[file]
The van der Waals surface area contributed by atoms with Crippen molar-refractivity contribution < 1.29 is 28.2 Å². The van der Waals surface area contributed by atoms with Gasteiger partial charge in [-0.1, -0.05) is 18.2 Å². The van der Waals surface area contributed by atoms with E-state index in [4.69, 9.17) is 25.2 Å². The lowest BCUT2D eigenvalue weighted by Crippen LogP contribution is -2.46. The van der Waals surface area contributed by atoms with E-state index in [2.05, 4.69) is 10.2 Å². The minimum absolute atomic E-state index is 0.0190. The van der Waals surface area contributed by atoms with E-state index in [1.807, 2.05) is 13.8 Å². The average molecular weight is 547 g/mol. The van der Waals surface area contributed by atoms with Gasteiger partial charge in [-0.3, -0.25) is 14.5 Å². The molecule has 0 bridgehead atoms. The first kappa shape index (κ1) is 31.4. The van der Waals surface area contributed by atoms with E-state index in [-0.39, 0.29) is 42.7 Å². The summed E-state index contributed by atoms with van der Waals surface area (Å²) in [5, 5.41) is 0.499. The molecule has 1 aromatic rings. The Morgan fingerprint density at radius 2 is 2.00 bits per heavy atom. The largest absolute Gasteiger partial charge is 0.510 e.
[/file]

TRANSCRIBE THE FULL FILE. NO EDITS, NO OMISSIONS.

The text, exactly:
The van der Waals surface area contributed by atoms with Crippen molar-refractivity contribution < 1.29 is 28.2 Å². The van der Waals surface area contributed by atoms with Gasteiger partial charge in [-0.1, -0.05) is 18.2 Å². The van der Waals surface area contributed by atoms with E-state index in [4.69, 9.17) is 25.2 Å². The lowest BCUT2D eigenvalue weighted by Crippen LogP contribution is -2.46. The van der Waals surface area contributed by atoms with E-state index in [2.05, 4.69) is 10.2 Å². The minimum absolute atomic E-state index is 0.0190. The van der Waals surface area contributed by atoms with E-state index in [1.807, 2.05) is 13.8 Å². The average molecular weight is 547 g/mol. The van der Waals surface area contributed by atoms with Gasteiger partial charge in [-0.3, -0.25) is 14.5 Å². The molecule has 0 bridgehead atoms. The first kappa shape index (κ1) is 31.4. The van der Waals surface area contributed by atoms with E-state index in [-0.39, 0.29) is 42.7 Å². The summed E-state index contributed by atoms with van der Waals surface area (Å²) in [5, 5.41) is 0.499. The molecule has 1 aromatic rings. The Morgan fingerprint density at radius 2 is 2.00 bits per heavy atom. The largest absolute Gasteiger partial charge is 0.510 e.